A Middle Finger to Common Entrance
The creative writing God’s served me up with a blessing on the day of testing. I don’t know the question that anyone else had, but mine allowed me to write in vivid details, my challenges of reverse migration. I also found the assessment as a whole, not that difficult. Despite my repeated visits to the bathroom, a condition that I continue to suffer with to this very day if I am taking a test, I was relatively calm. Once I opened the test booklet and saw the first few questions, my anxiety and fear subsided, and I focused on doing the best I possibly could.
With the test completed we all exhaled and got down to the business of getting ready for sports day, school bazaars, and all of the things that we looked forward to enjoying before we had to disperse once the school year ended. Unlike here in the US, where you attend your neighborhood elementary, middle and high school, in Trinidad you might pass for a school in Port of Spain and now you spend countless hours traveling or move in with a relative in that area to lessen the time and cost of traveling. Friends who live next door or up the road that you saw on a daily basis, might now only be seen on weekends and holidays. This would be the last few months that you could guarantee the daily shenanigans with your crew, so we had to maximize the experience and relish in that excitement!
If I had a feather I would have knocked Mackie and Bon down when they read the name of the school I passed for, the well respected Palo Seco Government Secondary also known as Palo. The nerve of me not to be a complete dunce, the test must have been incorrect, or maybe I was given a different version. The truth is, I outsmarted myself with how I picked my desired schools. After taking the test, I am most certain I would have passed for one of the more prestigious high schools but I had no desire to attend them, I didn’t want to spend my day on a maxi traveling to and from school only to come home and study half the night, what was the fun in that? Plus, my friends who were a year older, were either at the same school, lived close, or we continued to see each other daily as we walked to the taxi stand and waited for the cars playing the hardest Chinese laundry mix, with the best looking drivers, and passengers.
You needed to be seen riding in a black car, preferably up front, and not squished if the car was packed to capacity with three other students up front and six in the back. Yes, this was risking life, but nothing mattered more than being seen in the newest cars lips moving to the hottest tunes. Coming home was the same, you got out in town just to see who was liming (chilling out for you non triini’s), who you could walk home with, or what guy you secretly loved that you might cross paths with and he provided teenage sweet talk as you blushed to your gate and the raised brows of your neighbors. For me, at that time, it was Denzil Harris. Tall, funny, handsome, dark skin that was smooth and the most beautiful set of white teeth when he smiled. I didn’t know anything about swag, but I knew he had whatever it is that I was looking for. Every now and then I got lucky and Denzil walked me home, and trust me, you could tell me nothing.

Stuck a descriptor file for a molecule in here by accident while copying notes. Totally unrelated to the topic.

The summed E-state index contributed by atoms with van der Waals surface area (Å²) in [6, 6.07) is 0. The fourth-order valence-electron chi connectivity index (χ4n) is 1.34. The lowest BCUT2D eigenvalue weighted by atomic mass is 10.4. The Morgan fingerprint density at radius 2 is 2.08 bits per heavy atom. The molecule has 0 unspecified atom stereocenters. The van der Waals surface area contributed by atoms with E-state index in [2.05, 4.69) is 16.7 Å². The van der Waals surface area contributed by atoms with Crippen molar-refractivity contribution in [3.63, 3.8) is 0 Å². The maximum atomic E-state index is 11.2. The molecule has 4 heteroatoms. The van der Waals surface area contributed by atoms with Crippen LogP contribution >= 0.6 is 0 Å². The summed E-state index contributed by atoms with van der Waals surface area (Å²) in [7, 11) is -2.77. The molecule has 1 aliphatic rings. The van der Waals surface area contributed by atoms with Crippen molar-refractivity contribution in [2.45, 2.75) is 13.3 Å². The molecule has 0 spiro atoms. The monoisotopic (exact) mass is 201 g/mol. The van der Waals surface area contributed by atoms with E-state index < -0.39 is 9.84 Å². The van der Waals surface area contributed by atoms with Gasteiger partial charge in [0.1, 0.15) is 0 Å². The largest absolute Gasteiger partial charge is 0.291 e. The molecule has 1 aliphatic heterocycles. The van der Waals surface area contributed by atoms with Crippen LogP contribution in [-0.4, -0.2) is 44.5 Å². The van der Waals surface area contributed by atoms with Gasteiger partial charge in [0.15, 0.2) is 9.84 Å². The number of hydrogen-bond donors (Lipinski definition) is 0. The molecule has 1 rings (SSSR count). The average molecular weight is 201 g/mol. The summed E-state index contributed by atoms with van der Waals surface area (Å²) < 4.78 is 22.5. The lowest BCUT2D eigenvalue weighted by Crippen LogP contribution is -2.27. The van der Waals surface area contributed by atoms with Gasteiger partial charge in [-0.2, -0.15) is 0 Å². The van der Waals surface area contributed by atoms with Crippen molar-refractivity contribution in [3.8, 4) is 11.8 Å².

Palo was old, a collection of wooden buildings that linked in a circle with bathrooms and sinks in between. It leaked when it rained and most days we had little or no water at all. This was a running joke, many days we were sent home due to lack of water, overflowing toilets, and unsanitary conditions. But the teaching staff was top notch, I simply didn’t understand why more effort wasn’t invested in updating or at best, maintaining the buildings. I’ve been told that to this very day, the issues of lacking water continue, even with a new building. It was at Palo that I began to enjoy school, had teachers who were excellent, explored extracurricular activities and even started learning more about African culture through dancing. I loved the costumes and moving my body to drum beats seemed as normal as walking. In class I never came first or got straight A’s, but my academic performance was consistent and I always stayed in the top 15 of my classmates, 8th and 13th seemed to be my magic numbers.
Palo days were fun days, the ladies who sold food outside of the gate in the mornings and during lunch had some of the best hops bread and stew chicken you could find. On the occasion we had school lunch that included roti, even better! We laughed, mocked our principle, kept snide remarks about our history teacher with the long jerry curl and made the most of no water dismissals. Had I known these would be some of my fondest school memories I would have cherished them more.
Much love from the brown girl, sharing short stories for Blogtober. Keep writing, even if no one is reading! ❤️
Ny~The Unnerved Traveler